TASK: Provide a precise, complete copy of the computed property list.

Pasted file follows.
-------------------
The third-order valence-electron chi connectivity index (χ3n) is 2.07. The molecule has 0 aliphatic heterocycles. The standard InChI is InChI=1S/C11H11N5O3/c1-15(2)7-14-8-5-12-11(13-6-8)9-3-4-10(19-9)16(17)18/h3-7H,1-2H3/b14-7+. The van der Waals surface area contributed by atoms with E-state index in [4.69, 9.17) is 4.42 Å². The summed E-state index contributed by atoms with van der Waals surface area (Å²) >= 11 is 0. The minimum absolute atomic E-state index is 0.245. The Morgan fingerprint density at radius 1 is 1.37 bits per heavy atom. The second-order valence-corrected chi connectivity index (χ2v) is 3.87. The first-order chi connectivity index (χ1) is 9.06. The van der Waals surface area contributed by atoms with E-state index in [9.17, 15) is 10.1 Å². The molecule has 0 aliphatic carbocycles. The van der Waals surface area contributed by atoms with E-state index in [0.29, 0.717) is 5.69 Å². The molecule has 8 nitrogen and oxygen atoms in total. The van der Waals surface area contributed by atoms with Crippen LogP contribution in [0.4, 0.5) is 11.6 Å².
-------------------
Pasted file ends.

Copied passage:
The third-order valence-electron chi connectivity index (χ3n) is 2.07. The molecule has 0 aliphatic heterocycles. The standard InChI is InChI=1S/C11H11N5O3/c1-15(2)7-14-8-5-12-11(13-6-8)9-3-4-10(19-9)16(17)18/h3-7H,1-2H3/b14-7+. The van der Waals surface area contributed by atoms with E-state index in [4.69, 9.17) is 4.42 Å². The summed E-state index contributed by atoms with van der Waals surface area (Å²) >= 11 is 0. The minimum absolute atomic E-state index is 0.245. The Morgan fingerprint density at radius 1 is 1.37 bits per heavy atom. The second-order valence-corrected chi connectivity index (χ2v) is 3.87. The first-order chi connectivity index (χ1) is 9.06. The van der Waals surface area contributed by atoms with E-state index in [9.17, 15) is 10.1 Å². The molecule has 0 aliphatic carbocycles. The van der Waals surface area contributed by atoms with E-state index in [0.29, 0.717) is 5.69 Å². The molecule has 8 nitrogen and oxygen atoms in total. The van der Waals surface area contributed by atoms with Crippen LogP contribution in [0.4, 0.5) is 11.6 Å².